With the return ducts running into a common location, you do run the risk of having air migrate backwards IF the bathroom is somehow positively pressured compared to the rest of the space. How often this could be the case, not very often I would think. You could always install inflate-able dampers in the bathroom returns to prevent this.

    Another concern I have, is moisture laden air being returned to the HRV. The HRV can take it, but can the duct work? My parents have a return in their basement bathroom. That piece is rusted to heck, and the house is 7 years old.

  4. #4
    Join Date
    Jul 2008
    Location
    Prairie du Sac, WI
    Posts
    22

    HRV With Bathroom Stale Air Pickup???

    I have a RenewAire ERV in my home (WI) as a central exhaust system. It pulls 75cfm from the general kitchen area, 50cfm from the first floor bath, and 55cfm from the second floor bath. It normally runs 50% of the hour, and on demand 20/40/60 minutes. In summer it runs the same percentage, and when I have a couple windows open (none in bathrooms), I turn it back to 10% run time. This provides hourly clean-out of lingering odors or humidity. I have never had odor transfer issues. The system has to run to work.
    If this was an problem, you could also have bathroom odor transfer issues with a forced air system, since the rooms (including bathrooms) are all connected to each other via supply ductwork.
    Outside fresh air intake should be 10 feet from any outside exhaust.
    If the furnace, A/C, or ERV breaks down, supply houses have parts and service men repair them. Good stuff lasts longer.
    Lingering humidity, low cfm, short (exhaust) run time, and/or low grade metal will hasten grille deterioration. I keep my basement below 45% RH during summer with a dehumdifier.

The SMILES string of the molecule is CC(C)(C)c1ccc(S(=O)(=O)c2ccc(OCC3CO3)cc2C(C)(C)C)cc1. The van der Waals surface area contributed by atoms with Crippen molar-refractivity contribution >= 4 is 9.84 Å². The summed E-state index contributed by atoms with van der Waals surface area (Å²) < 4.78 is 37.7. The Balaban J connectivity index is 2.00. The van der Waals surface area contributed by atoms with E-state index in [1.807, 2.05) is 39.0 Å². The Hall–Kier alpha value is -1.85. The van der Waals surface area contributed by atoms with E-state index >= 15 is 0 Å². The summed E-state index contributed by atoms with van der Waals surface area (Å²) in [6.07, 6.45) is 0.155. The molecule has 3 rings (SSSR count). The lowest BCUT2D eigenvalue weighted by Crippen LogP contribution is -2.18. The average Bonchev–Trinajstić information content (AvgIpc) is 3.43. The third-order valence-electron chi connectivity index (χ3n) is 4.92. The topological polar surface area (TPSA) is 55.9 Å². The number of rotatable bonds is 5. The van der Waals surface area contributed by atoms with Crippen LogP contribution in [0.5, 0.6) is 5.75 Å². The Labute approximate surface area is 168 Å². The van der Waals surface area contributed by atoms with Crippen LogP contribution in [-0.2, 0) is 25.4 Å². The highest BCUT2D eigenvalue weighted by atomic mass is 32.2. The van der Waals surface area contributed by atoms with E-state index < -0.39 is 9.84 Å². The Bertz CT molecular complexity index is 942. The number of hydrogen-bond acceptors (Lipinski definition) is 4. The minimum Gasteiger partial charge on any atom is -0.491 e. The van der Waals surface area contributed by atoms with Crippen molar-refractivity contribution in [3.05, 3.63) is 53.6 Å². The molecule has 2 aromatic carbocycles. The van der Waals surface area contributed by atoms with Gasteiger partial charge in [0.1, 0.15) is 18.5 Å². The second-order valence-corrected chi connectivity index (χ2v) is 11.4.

5. #5
    Join Date
    Aug 2003
    Posts
    907
    Some ideas that come to mind:

    Only have stale air pickups in bathrooms. Then who cares if there's a "smell transfer"?

    Make sure that the fresh air intake is far from the exhaust; apply the fix at the cause of the problem. If the intake is too close to the exhaust, smells are just a symptom of a problem that's there whether or not there's something to smell and regardless of where the stale air pickups are.

    Wire the HRV to a dehumidistat so it runs until the humidity goes down. This is good to control mold growth too. If it doesn't go down enough you have other problems. Also run the HRV whenever the bathroom fan would be on.
    -If you won't turn it on then nothing else matters.

  6. #6
    Join Date
    Jan 2002
    Location
    East Grand Forks, MN
    Posts
    1,375

    Redundancy

    Why two exhaust systems when one works well?

    If fresh air is required or needed, you can always skip the piping into the bathrooms.

    I usually tell my customers to go with a Total Exhaust system (ERV and pickup vents; no bath fans).
    Only two house penetrations not 4 or more; and thru the side not the roof!

    These work real good. I've done them and they great.

    Now about that smell; never had any issues. Matter of fact; what's the difference between intakes (duct connections) for ERV/HRV's and supply air (duct connections) vents; would interconnected supply air vents stink up the bathrooms or the rest of the house?

  7. #7
    Thanks for all replies. I agree with everyone about potential smell transfers. Personally, I'm thinking this is a very low chance [if any] - unless there is some reason a bathroom in use becomes positively pressured or another bathroom not in use becomes negatively pressured (I'm not sure how either). I'll mention what's been said here to our contractor. I appreciate all the responses so far - and keep any more comments or experiences coming if anyone has any.